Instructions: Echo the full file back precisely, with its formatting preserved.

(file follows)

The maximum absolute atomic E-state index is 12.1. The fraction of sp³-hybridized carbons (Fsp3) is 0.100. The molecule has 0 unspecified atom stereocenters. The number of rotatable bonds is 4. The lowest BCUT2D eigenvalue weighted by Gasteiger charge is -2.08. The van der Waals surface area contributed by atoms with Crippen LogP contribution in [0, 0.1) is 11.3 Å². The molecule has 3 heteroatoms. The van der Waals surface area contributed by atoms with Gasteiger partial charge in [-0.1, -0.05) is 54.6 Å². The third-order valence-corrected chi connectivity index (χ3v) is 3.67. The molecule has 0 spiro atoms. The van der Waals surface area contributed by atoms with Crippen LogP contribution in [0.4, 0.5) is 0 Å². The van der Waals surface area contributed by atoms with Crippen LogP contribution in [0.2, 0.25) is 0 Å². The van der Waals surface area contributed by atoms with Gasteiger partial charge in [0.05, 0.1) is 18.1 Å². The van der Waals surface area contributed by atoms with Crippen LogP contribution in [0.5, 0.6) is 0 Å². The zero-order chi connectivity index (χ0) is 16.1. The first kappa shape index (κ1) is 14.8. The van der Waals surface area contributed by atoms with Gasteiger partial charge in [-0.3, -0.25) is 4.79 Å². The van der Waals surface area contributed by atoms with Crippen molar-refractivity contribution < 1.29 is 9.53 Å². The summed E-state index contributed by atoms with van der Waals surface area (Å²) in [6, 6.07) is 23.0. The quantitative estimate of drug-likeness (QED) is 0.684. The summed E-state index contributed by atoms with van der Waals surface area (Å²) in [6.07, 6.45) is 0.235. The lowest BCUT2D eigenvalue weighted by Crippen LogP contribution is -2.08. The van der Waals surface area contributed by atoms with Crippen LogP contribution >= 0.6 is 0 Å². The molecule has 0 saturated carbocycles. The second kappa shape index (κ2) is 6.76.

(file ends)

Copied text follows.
The maximum absolute atomic E-state index is 12.1. The fraction of sp³-hybridized carbons (Fsp3) is 0.100. The molecule has 0 unspecified atom stereocenters. The number of rotatable bonds is 4. The lowest BCUT2D eigenvalue weighted by Gasteiger charge is -2.08. The van der Waals surface area contributed by atoms with Crippen LogP contribution in [0, 0.1) is 11.3 Å². The molecule has 3 heteroatoms. The van der Waals surface area contributed by atoms with Gasteiger partial charge in [-0.1, -0.05) is 54.6 Å². The third-order valence-corrected chi connectivity index (χ3v) is 3.67. The molecule has 0 spiro atoms. The van der Waals surface area contributed by atoms with Crippen LogP contribution in [0.4, 0.5) is 0 Å². The van der Waals surface area contributed by atoms with Crippen LogP contribution in [0.2, 0.25) is 0 Å². The van der Waals surface area contributed by atoms with Gasteiger partial charge in [0.05, 0.1) is 18.1 Å². The van der Waals surface area contributed by atoms with Crippen LogP contribution in [0.5, 0.6) is 0 Å². The zero-order chi connectivity index (χ0) is 16.1. The first kappa shape index (κ1) is 14.8. The van der Waals surface area contributed by atoms with Gasteiger partial charge in [-0.3, -0.25) is 4.79 Å². The van der Waals surface area contributed by atoms with Crippen molar-refractivity contribution < 1.29 is 9.53 Å². The summed E-state index contributed by atoms with van der Waals surface area (Å²) in [6, 6.07) is 23.0. The quantitative estimate of drug-likeness (QED) is 0.684. The summed E-state index contributed by atoms with van der Waals surface area (Å²) in [6.07, 6.45) is 0.235. The lowest BCUT2D eigenvalue weighted by Crippen LogP contribution is -2.08. The van der Waals surface area contributed by atoms with Crippen LogP contribution >= 0.6 is 0 Å². The molecule has 0 saturated carbocycles. The second kappa shape index (κ2) is 6.76.